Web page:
Black and badass.
Some call us chameleons. I call us fabulous.
As Black History Month nears its end, I want to take a break from screaming the injustices done to Black men, women and children, and tell you about the lip-smacking loveliness that comes with being a Black woman.
Can I do that, Ravishers? Will you take that walk with me?
I won’t be offended if you click off this article. My words will still be on this screen, and someone will read them. You might be tired of my words giving praise to Auntie Bey, the Black Panther Party, and Martin Luther King Jr.
To be honest, I’m tired too. I wish I didn’t still have to write about these things. I wish things like racism, and state-sanctioned murder weren't still an issue. But alas, they are, so I will continue to write.
But today, I want to do a little church clappin’. See below for a demonstration.
Okay, so let’s do this. Three reasons I love being a Black woman (though there are myriad more).
Some call us chameleons. I call us fabulous. Our hair can go from not longer than the tip of our pinky to grazing our booties in just under six hours (if you have two girls working on your head and nothing else planned for the day).
I can wear my hair so many different ways. I tell Mister he never has to cheat — I’ll just change my hair, and he’ll have a new wife by dinner time! I kid, I kid!
But seriously, straight and long (weave me up, baby), short and kinky (love my natural), short and straight (creamy crack, AKA relaxer), shoulder-length and curly (yes, weave me up one mo’ time), long braids (what we call extensions), and cornrows (no, Kimmy K did not invent these, and no, they are not new). And sweet baby Jesus, how can I forget the headwraps, our personal saviors when our hair has clearly lost all of its act right.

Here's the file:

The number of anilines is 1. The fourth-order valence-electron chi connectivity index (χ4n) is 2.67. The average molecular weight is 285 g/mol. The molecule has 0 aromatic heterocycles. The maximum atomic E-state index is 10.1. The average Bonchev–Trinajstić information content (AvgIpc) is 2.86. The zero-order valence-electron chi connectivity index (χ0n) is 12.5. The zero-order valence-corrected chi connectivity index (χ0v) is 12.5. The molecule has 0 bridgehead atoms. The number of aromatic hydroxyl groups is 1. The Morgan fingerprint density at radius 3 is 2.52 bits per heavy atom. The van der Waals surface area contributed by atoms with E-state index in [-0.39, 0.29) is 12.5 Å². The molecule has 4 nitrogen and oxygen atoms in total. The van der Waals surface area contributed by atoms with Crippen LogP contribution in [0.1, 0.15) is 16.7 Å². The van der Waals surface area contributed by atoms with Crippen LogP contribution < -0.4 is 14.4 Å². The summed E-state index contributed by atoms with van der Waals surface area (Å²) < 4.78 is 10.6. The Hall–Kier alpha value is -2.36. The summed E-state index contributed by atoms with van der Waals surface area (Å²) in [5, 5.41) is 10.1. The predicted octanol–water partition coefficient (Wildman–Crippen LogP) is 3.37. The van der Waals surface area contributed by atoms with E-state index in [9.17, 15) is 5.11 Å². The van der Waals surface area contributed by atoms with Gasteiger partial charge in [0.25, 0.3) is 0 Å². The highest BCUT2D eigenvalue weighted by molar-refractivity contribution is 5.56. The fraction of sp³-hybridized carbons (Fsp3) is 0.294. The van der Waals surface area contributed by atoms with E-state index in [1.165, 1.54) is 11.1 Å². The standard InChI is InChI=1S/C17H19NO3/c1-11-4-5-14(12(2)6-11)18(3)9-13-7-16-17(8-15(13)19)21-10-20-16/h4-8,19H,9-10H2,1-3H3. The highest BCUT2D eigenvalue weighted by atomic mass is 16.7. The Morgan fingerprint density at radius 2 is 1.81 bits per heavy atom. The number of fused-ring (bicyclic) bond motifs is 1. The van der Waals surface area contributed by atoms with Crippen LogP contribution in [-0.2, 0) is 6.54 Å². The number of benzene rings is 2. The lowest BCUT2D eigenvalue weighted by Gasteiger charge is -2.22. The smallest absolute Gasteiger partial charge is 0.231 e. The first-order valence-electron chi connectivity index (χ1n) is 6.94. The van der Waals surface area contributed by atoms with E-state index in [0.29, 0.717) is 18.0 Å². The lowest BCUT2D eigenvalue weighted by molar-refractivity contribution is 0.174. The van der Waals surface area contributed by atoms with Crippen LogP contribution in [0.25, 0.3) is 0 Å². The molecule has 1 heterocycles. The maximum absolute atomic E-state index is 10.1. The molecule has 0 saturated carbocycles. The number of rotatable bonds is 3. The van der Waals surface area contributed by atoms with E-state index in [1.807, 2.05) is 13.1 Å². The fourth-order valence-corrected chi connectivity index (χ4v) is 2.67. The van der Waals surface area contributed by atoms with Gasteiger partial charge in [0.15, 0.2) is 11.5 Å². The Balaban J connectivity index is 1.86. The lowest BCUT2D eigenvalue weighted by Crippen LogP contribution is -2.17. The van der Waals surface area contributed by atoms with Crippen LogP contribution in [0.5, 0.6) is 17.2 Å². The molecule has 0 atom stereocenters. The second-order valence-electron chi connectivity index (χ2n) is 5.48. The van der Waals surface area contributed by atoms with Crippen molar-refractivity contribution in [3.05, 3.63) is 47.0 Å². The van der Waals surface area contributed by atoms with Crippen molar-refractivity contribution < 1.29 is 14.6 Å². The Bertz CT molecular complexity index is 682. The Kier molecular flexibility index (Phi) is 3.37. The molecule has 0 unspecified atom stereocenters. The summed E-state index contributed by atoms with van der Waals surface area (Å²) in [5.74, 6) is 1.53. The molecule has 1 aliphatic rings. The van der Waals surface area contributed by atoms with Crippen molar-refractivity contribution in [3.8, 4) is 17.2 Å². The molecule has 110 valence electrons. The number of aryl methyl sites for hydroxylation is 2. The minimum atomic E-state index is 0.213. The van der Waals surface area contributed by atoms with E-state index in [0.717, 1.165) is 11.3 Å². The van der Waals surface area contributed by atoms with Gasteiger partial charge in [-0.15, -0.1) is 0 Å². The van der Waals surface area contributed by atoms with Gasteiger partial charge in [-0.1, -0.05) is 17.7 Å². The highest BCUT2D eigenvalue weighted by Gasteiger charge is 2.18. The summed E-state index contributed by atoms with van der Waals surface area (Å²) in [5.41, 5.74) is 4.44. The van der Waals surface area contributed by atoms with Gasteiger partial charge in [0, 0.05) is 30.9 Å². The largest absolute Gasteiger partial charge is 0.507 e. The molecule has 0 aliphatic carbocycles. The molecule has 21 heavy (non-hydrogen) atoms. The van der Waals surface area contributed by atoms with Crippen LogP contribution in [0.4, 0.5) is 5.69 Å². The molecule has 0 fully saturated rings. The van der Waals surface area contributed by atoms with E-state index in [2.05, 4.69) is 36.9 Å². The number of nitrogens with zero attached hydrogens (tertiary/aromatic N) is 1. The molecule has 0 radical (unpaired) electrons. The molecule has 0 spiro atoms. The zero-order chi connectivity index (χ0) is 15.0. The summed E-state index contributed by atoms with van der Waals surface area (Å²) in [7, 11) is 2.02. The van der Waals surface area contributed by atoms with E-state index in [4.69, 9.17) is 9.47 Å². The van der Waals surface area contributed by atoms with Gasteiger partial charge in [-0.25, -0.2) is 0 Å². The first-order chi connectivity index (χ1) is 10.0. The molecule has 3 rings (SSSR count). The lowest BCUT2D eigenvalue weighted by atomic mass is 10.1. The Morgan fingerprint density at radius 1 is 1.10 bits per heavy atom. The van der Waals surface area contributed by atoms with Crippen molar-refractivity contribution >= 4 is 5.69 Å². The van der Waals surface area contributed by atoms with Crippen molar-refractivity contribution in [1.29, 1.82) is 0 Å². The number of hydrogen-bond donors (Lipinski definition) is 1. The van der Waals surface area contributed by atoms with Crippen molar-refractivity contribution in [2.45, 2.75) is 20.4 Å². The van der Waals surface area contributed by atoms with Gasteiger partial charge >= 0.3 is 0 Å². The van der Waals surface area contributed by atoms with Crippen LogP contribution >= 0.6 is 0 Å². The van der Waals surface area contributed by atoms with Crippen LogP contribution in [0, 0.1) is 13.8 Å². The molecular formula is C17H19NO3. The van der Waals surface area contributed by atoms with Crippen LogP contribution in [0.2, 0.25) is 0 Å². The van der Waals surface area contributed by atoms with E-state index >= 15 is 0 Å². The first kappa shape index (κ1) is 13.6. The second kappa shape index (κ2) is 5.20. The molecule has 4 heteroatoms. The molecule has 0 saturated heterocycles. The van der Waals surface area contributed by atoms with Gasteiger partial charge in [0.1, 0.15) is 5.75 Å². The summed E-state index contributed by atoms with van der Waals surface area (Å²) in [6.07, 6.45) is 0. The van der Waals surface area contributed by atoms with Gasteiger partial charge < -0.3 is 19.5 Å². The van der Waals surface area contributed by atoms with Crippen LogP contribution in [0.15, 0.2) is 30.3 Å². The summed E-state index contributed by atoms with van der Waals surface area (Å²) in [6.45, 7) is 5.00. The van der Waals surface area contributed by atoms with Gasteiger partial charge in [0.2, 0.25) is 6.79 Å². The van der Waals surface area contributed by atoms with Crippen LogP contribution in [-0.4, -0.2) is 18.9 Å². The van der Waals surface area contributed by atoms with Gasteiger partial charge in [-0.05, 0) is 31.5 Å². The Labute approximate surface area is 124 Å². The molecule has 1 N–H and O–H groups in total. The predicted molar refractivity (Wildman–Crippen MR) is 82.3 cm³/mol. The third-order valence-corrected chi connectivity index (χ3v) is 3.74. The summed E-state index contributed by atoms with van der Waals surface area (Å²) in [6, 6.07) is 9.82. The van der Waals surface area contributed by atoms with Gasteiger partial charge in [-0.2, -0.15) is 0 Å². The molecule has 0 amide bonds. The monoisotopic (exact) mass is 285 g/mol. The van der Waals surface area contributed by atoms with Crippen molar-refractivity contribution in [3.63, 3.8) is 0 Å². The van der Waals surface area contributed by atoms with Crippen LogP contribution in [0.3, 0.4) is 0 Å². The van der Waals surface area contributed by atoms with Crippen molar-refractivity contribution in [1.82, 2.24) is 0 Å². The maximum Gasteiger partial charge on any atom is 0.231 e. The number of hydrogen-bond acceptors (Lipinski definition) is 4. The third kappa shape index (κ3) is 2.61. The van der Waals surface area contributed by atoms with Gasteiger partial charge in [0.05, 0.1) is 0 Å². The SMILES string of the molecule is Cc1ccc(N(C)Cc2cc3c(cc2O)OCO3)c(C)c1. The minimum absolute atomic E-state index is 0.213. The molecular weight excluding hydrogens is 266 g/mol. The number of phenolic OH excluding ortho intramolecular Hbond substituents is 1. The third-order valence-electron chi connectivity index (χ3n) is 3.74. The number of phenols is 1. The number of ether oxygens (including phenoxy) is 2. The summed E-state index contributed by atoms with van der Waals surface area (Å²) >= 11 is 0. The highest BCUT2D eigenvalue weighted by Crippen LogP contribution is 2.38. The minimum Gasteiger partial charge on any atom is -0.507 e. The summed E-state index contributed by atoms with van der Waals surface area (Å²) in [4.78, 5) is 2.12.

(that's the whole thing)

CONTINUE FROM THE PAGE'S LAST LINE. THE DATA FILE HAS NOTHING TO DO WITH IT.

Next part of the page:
2. The Dance Moves
According to the African American Registry:
“The dances of the plantation moved onto the stage through Minstrel shows, which introduced black dance to large audiences during the 1800s. As popular entertainment, both Blacks and whites performed them. Initially, Blacks appeared as caricatures that were often ridiculed, but they drew from their cultural traditions even as they made fun of themselves. In 1891, The Creole Show, a revue staged on Broadway, introduced the Cakewalk, the first dance created by Blacks to become popular with the white population.
“Other black-influenced dance trends that followed were the Charleston, the Lindy Hop, the Jitterbug, and the Twist.”
Let’s add on to that with the Hustle, the Slop, and the Mashed Potato (AKA the Stanky Leg).
Let us also not forget:
The Cabbage Patch
The Running Man
And lastly, the Carlton
3. The Resilience
So, I get a little (OK, a lot) misty-eyed when I think about this one.
Stay with me, folks. It’s about to get real.
Black women were taken from the land they knew as home and crammed shoulder-to-shoulder on tiny slave ships with their husbands and children.
If the entire family made it through the voyage to America (because often times people died due to the inhumane conditions and their bodies were simply tossed overboard), the families were often separated and parceled out to the highest bidder (i.e. the slave trade).
Women would be separated from their husbands, and sometimes their children. To add insult to injury, they would then be forced to care for the children of their owner.
Black women often endured vicious sexual assaults from their masters, and violent physical assaults from their masters’ wives as payback for “enticing” their husbands. When their men were taken away, never to return, only to be found hanging from a tree the next day, there was no time to mourn, or grieve, or shout to the heavens.
There was only time to swallow down the lump in their throats and get to the next row of cotton because “ain’t nobody got time for tears when the whip is nearby and there’s work to be done.”
Black women have endured the unfathomable. We’ve watched our leaders be assassinated, and our hopes go with them. We’ve watched the nation’s leaders be assassinated, and watched our hopes float away with them too.
We’ve buried our 5-year-old daughters after they were bombed to death in church, our 12-year-old sons who were playing in the park, and our 43-year-old husbands for allegedly selling loose cigarettes.
We’ve endured. Hands in the dirt, backs burning and hunched under the hot sun, taking our babies down from magnolia trees where their bodies swung, as a result of breathing while Black. Make no doubt about it, we’ve endured.
And we’re still here. We are doctors, and lawyers, and Attorney Generals, and dammit — we are FIRST LADIES.
We are still here.
I am still here.
I, Adiba Nelson, am still here.
And I will continue to be here because they were here first.